There are no cash back rewards or loyalty points though.  That makes some business owners prefer business credit cards in some cases, despite higher interest rates.

Since this is basically a revolving traditional loan, it could be as difficult to come by during a recession as a term loan from a traditional lender may be.

When you apply for financing from traditional lenders, they will always ask for certain information.  This is regardless of whether you are applying for a line of credit, an SBA loan, or a traditional term loan.  You will need to provide, at a minimum:

  • A complete, professional business plan if you are a startup
  • Complete company financial statements or tax returns for recent years
  • A list of owners or officers
  • Personal financial information, including bank account balances and credit history

While this list is not exhaustive, it is a good start for what you need to have together before you begin the application process if you plan to pursue this type of recession business finance. 

Credit Line Hybrid

A credit line hybrid is basically revolving, unsecured financing.  It allows you to fund your business without putting up collateral, and you only pay back what you use.

What are the Qualifications?

How hard is it to qualify?  Not as hard as you may think.  You do need good personal credit.  That is, your personal credit score should be at least 685.  In addition, you can’t have any liens, judgments, bankruptcies or late payments.  Also, in the past 6 months, you should have less than 5 credit inquiries, and you should have less than a 45% balance on all business and personal credit cards.  It’s also preferred that you have established business credit as well as personal credit.

If you do not meet all of the requirements, all is not lost. You can take on a credit partner that meets each of these requirements.  Many business owners work with a friend or relative to fund their business. If a relative or a friend meets all of these requirements, they can partner with you to allow you to tap into their credit to access funding.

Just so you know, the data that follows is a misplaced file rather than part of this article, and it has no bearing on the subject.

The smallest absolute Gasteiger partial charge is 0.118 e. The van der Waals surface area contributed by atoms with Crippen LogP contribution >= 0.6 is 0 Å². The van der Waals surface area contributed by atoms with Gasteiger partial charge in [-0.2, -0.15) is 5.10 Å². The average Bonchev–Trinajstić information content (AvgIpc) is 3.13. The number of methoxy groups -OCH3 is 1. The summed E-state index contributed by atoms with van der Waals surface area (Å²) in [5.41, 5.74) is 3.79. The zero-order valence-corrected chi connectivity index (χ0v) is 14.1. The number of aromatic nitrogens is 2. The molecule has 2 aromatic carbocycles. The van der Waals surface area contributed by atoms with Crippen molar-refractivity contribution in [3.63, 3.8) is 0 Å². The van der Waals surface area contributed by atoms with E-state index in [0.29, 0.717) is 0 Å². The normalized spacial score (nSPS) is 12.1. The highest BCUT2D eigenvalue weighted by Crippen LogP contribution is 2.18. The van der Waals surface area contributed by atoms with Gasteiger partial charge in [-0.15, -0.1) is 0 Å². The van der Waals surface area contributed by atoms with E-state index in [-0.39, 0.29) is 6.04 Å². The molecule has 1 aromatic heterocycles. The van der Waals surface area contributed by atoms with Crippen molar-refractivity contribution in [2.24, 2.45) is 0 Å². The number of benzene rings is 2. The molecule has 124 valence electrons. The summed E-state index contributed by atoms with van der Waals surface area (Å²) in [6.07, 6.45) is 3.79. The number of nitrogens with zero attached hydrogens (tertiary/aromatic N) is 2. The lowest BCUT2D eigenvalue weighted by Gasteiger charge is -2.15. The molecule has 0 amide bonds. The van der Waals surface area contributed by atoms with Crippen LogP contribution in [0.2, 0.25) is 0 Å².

What are the Benefits?

There are many benefits to using a credit line hybrid.  First, it is unsecured, meaning you do not have to have any collateral to put up.  Next, the funding is “no-doc.” This means you do not have to provide any bank statements or financials.

Not only that, but typically approval is up to 5x that of the highest credit limit on the personal credit report. Additionally, often you can get interest rates as low as 0% for the first few months, allowing you to put that savings back into your business.

The process is pretty fast, especially with a qualified expert to walk you through it.  One other benefit is this. With the approval for multiple credit cards, competition is created.  This makes it easier, and likely even if you handle the credit responsibly, that you can get interest rates lowered and limits raised every few months.

Invoice Factoring

An established business with accounts receivable can look to invoice factoring as a source of recession business finance. This is where the lender buys your outstanding invoices at a premium, and then collects the full amount themselves. You get cash right away, without waiting for your customers to pay the invoices.

For those businesses already up and running enough to have accounts receivable, this can be a viable option during a recession.  If your customers cannot pay or are paying slowly due to the economic downturn, you can still get the funds you need to run your business, although not at full value of what you would get if your customer paid you.

The cash comes fast, which is also a bonus.  Since the lender collects the funds directly from the customer, this can be a really good recession business finance option.

Because this type of funding is based on receivables, it is still a viable option if your business has them.  The only problem is, during a recession, sales could go down.  This would reduce the amount of funds you have available to you.

If you accept credit cards, you may be able to get a merchant cash advance.  It is similar to invoice factoring, but instead of buying your open invoices, the lender advances cash based on expected credit card sales. 

Break with Tradition: Look to Non-Traditional Lenders for Recession Business Finance

These are lenders other than traditional banks and credit unions that offer terms loans.  Usually they operate online.  Occasionally they will have a brick and mortar location as well.  The difference between these and traditional lenders is that the loans have looser approval requirements and a much faster application process. Most often you can simply apply online, get approval in as little as 24 hours, and the funds are in your account within 24 to 48 hours after approval.